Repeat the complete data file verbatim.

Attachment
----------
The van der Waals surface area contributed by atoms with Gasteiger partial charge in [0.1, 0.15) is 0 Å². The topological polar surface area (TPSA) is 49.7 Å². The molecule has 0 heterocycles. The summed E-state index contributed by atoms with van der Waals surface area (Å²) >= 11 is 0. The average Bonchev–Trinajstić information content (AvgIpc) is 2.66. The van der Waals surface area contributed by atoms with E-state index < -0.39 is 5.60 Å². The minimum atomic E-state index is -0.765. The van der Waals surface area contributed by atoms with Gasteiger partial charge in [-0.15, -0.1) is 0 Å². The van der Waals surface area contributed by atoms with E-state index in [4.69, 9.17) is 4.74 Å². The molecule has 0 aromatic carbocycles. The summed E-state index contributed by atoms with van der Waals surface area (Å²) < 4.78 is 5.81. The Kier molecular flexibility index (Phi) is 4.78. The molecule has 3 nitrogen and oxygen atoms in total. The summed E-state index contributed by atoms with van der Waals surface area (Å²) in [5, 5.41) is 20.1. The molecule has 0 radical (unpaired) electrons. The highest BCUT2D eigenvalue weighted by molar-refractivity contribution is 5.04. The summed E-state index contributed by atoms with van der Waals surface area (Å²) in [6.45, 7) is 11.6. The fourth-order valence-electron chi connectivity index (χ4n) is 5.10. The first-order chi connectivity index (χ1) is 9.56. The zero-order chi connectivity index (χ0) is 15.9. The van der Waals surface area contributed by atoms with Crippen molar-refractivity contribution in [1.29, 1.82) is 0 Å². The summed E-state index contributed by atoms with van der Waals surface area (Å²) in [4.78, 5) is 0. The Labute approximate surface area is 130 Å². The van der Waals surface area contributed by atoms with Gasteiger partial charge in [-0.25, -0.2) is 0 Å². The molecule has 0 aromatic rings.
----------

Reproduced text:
The van der Waals surface area contributed by atoms with Gasteiger partial charge in [0.1, 0.15) is 0 Å². The topological polar surface area (TPSA) is 49.7 Å². The molecule has 0 heterocycles. The summed E-state index contributed by atoms with van der Waals surface area (Å²) >= 11 is 0. The average Bonchev–Trinajstić information content (AvgIpc) is 2.66. The van der Waals surface area contributed by atoms with E-state index < -0.39 is 5.60 Å². The minimum atomic E-state index is -0.765. The van der Waals surface area contributed by atoms with Gasteiger partial charge in [-0.15, -0.1) is 0 Å². The van der Waals surface area contributed by atoms with E-state index in [4.69, 9.17) is 4.74 Å². The molecule has 0 aromatic carbocycles. The summed E-state index contributed by atoms with van der Waals surface area (Å²) < 4.78 is 5.81. The Kier molecular flexibility index (Phi) is 4.78. The molecule has 3 nitrogen and oxygen atoms in total. The summed E-state index contributed by atoms with van der Waals surface area (Å²) in [5, 5.41) is 20.1. The molecule has 0 radical (unpaired) electrons. The highest BCUT2D eigenvalue weighted by molar-refractivity contribution is 5.04. The summed E-state index contributed by atoms with van der Waals surface area (Å²) in [6.45, 7) is 11.6. The fourth-order valence-electron chi connectivity index (χ4n) is 5.10. The first-order chi connectivity index (χ1) is 9.56. The zero-order chi connectivity index (χ0) is 15.9. The van der Waals surface area contributed by atoms with Crippen molar-refractivity contribution in [1.29, 1.82) is 0 Å². The summed E-state index contributed by atoms with van der Waals surface area (Å²) in [4.78, 5) is 0. The Labute approximate surface area is 130 Å². The van der Waals surface area contributed by atoms with Gasteiger partial charge in [-0.25, -0.2) is 0 Å². The molecule has 0 aromatic rings.